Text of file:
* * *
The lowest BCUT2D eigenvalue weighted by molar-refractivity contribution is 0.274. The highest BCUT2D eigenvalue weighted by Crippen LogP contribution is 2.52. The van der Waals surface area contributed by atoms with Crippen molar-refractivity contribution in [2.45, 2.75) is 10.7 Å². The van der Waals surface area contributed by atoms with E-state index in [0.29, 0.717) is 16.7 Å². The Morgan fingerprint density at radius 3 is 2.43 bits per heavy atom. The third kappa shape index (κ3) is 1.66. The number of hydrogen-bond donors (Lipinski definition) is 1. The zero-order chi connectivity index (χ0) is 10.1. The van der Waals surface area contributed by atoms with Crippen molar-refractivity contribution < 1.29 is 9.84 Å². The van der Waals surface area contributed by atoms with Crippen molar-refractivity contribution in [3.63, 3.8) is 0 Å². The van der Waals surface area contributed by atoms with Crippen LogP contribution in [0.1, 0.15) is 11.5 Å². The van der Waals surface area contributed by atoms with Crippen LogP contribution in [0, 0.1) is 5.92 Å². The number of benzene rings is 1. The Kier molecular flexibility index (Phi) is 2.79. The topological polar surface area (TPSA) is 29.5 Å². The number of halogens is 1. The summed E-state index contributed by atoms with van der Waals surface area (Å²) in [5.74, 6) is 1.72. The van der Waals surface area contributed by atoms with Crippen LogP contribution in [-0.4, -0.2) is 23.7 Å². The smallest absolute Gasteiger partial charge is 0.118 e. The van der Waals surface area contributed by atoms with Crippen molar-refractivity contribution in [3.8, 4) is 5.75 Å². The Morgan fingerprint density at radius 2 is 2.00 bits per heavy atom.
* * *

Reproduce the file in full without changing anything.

The lowest BCUT2D eigenvalue weighted by molar-refractivity contribution is 0.274. The highest BCUT2D eigenvalue weighted by Crippen LogP contribution is 2.52. The van der Waals surface area contributed by atoms with Crippen molar-refractivity contribution in [2.45, 2.75) is 10.7 Å². The van der Waals surface area contributed by atoms with E-state index in [0.29, 0.717) is 16.7 Å². The Morgan fingerprint density at radius 3 is 2.43 bits per heavy atom. The third kappa shape index (κ3) is 1.66. The number of hydrogen-bond donors (Lipinski definition) is 1. The zero-order chi connectivity index (χ0) is 10.1. The van der Waals surface area contributed by atoms with Crippen molar-refractivity contribution < 1.29 is 9.84 Å². The van der Waals surface area contributed by atoms with Crippen molar-refractivity contribution in [3.63, 3.8) is 0 Å². The van der Waals surface area contributed by atoms with Crippen LogP contribution in [0.1, 0.15) is 11.5 Å². The van der Waals surface area contributed by atoms with Crippen LogP contribution in [0, 0.1) is 5.92 Å². The number of benzene rings is 1. The Kier molecular flexibility index (Phi) is 2.79. The topological polar surface area (TPSA) is 29.5 Å². The number of halogens is 1. The summed E-state index contributed by atoms with van der Waals surface area (Å²) in [5.74, 6) is 1.72. The van der Waals surface area contributed by atoms with Crippen LogP contribution in [-0.4, -0.2) is 23.7 Å². The smallest absolute Gasteiger partial charge is 0.118 e. The van der Waals surface area contributed by atoms with Crippen molar-refractivity contribution in [3.8, 4) is 5.75 Å². The Morgan fingerprint density at radius 2 is 2.00 bits per heavy atom.